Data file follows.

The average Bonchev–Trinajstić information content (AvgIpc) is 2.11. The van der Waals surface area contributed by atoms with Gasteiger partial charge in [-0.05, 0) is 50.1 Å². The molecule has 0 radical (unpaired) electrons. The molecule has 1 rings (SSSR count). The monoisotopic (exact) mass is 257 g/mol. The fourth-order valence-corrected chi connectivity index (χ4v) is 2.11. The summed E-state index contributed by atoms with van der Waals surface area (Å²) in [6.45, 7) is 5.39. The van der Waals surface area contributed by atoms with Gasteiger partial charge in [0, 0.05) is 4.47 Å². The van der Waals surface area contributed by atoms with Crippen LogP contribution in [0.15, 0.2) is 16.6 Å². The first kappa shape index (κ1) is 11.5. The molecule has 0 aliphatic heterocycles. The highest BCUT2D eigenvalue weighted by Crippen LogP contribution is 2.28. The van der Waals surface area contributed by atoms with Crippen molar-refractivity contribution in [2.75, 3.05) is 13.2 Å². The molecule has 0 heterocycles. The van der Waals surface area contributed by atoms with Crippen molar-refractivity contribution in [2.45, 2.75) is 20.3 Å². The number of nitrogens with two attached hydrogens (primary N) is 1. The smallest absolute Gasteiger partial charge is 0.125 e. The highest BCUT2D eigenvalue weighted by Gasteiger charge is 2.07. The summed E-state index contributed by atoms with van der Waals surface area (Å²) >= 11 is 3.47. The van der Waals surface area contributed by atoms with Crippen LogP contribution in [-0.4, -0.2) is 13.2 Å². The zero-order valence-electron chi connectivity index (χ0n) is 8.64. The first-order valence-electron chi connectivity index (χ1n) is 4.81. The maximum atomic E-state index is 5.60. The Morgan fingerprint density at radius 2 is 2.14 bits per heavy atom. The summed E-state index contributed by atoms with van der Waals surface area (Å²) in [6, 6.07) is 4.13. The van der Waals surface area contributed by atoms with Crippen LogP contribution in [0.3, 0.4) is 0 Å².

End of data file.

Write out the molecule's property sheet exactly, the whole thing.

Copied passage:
The average Bonchev–Trinajstić information content (AvgIpc) is 2.11. The van der Waals surface area contributed by atoms with Gasteiger partial charge in [-0.05, 0) is 50.1 Å². The molecule has 0 radical (unpaired) electrons. The molecule has 1 rings (SSSR count). The monoisotopic (exact) mass is 257 g/mol. The fourth-order valence-corrected chi connectivity index (χ4v) is 2.11. The summed E-state index contributed by atoms with van der Waals surface area (Å²) in [6.45, 7) is 5.39. The van der Waals surface area contributed by atoms with Gasteiger partial charge in [0, 0.05) is 4.47 Å². The van der Waals surface area contributed by atoms with Crippen LogP contribution in [0.15, 0.2) is 16.6 Å². The first kappa shape index (κ1) is 11.5. The molecule has 0 aliphatic heterocycles. The highest BCUT2D eigenvalue weighted by Crippen LogP contribution is 2.28. The van der Waals surface area contributed by atoms with Crippen molar-refractivity contribution in [2.75, 3.05) is 13.2 Å². The molecule has 0 heterocycles. The van der Waals surface area contributed by atoms with Crippen molar-refractivity contribution in [2.45, 2.75) is 20.3 Å². The number of nitrogens with two attached hydrogens (primary N) is 1. The smallest absolute Gasteiger partial charge is 0.125 e. The highest BCUT2D eigenvalue weighted by Gasteiger charge is 2.07. The summed E-state index contributed by atoms with van der Waals surface area (Å²) >= 11 is 3.47. The van der Waals surface area contributed by atoms with Crippen LogP contribution in [-0.4, -0.2) is 13.2 Å². The zero-order valence-electron chi connectivity index (χ0n) is 8.64. The first-order valence-electron chi connectivity index (χ1n) is 4.81. The maximum atomic E-state index is 5.60. The Morgan fingerprint density at radius 2 is 2.14 bits per heavy atom. The summed E-state index contributed by atoms with van der Waals surface area (Å²) in [6, 6.07) is 4.13. The van der Waals surface area contributed by atoms with Crippen LogP contribution in [0.3, 0.4) is 0 Å².